When it’s time to do your taxes, do you ask your neighbors or co-workers if you can see their return so you can have an idea of what to do? I’m sure you don’t. It’s not only confidential information, but your co-worker/neighbor has a completely different background than you do, i.e.: kids, deductions, income level, etc. So why do so many people see a resume they like and “borrow” it for their own use? It’s really no different.

Today, I came across one such document posted on a website. The resume listed me as the author. I know I didn’t write it, because it was full of mistakes that people who typically write their own resume commit. It also listed the resume originally belonging to one of my clients in the document properties along with a company that I used to subcontract for until last December.

Here’s what I suspect happened. My client sent the resume during her job search, and the guy who received it, liked it enough to copy; or he was friends with my client and she shared. The weird thing is that it looked absolutely nothing like the original I wrote for her. It was very badly written, and nothing in the formatting matched my work. I was less concerned that my document was stolen, and far more concerned that there’s a poorly written resume floating around on the Internet with my name identified as its’ creator. Not a good advertisement of my work.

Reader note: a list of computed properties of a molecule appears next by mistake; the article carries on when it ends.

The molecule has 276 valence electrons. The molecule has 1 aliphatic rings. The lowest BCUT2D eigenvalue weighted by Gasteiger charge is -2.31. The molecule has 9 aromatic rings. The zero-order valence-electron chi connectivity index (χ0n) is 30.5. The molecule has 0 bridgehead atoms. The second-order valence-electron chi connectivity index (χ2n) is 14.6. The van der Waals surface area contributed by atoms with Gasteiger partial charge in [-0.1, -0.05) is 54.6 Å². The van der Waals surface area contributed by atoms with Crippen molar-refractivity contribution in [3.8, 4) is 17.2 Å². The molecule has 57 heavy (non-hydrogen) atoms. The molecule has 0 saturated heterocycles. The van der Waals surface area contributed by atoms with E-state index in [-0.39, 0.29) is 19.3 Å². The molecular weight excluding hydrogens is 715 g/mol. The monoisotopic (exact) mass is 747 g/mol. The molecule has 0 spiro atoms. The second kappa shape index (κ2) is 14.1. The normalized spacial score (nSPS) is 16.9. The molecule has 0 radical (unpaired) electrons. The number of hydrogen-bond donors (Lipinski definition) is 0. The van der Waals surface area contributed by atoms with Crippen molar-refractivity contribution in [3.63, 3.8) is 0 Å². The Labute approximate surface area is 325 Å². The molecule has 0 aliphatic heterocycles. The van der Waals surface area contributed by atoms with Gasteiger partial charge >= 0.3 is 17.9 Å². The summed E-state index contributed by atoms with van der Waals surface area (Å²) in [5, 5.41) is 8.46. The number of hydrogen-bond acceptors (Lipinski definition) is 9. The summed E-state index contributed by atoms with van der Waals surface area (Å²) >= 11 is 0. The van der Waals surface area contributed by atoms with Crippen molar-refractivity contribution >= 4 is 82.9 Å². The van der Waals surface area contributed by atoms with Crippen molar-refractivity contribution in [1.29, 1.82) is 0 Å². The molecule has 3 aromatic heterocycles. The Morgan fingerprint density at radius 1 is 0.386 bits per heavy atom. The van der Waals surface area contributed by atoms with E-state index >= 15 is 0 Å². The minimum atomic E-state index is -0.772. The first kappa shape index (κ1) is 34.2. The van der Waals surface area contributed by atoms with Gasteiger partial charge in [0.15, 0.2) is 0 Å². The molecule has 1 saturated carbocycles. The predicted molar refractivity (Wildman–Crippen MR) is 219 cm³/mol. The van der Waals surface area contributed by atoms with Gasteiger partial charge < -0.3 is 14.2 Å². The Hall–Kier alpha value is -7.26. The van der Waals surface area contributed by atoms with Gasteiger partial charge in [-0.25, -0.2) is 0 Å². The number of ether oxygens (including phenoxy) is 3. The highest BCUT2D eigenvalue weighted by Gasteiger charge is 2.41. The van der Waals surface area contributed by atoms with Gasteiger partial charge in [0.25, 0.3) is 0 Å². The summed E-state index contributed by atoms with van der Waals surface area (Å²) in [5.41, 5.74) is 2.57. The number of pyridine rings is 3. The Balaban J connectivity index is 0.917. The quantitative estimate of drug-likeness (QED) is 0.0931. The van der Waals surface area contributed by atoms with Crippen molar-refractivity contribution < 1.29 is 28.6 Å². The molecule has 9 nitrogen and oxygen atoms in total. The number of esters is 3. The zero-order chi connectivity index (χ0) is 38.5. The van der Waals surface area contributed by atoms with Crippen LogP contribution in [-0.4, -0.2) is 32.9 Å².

Most people are unaware of the document properties, but did you also know that you can do a tracking history and find out everything that’s ever been done to that document since it was created? That’s a good reason right there why resumes should start from scratch!

Be aware that your resume can contain more information than you care to share.

–Susan Geary, CERW / 1st Rate Resumes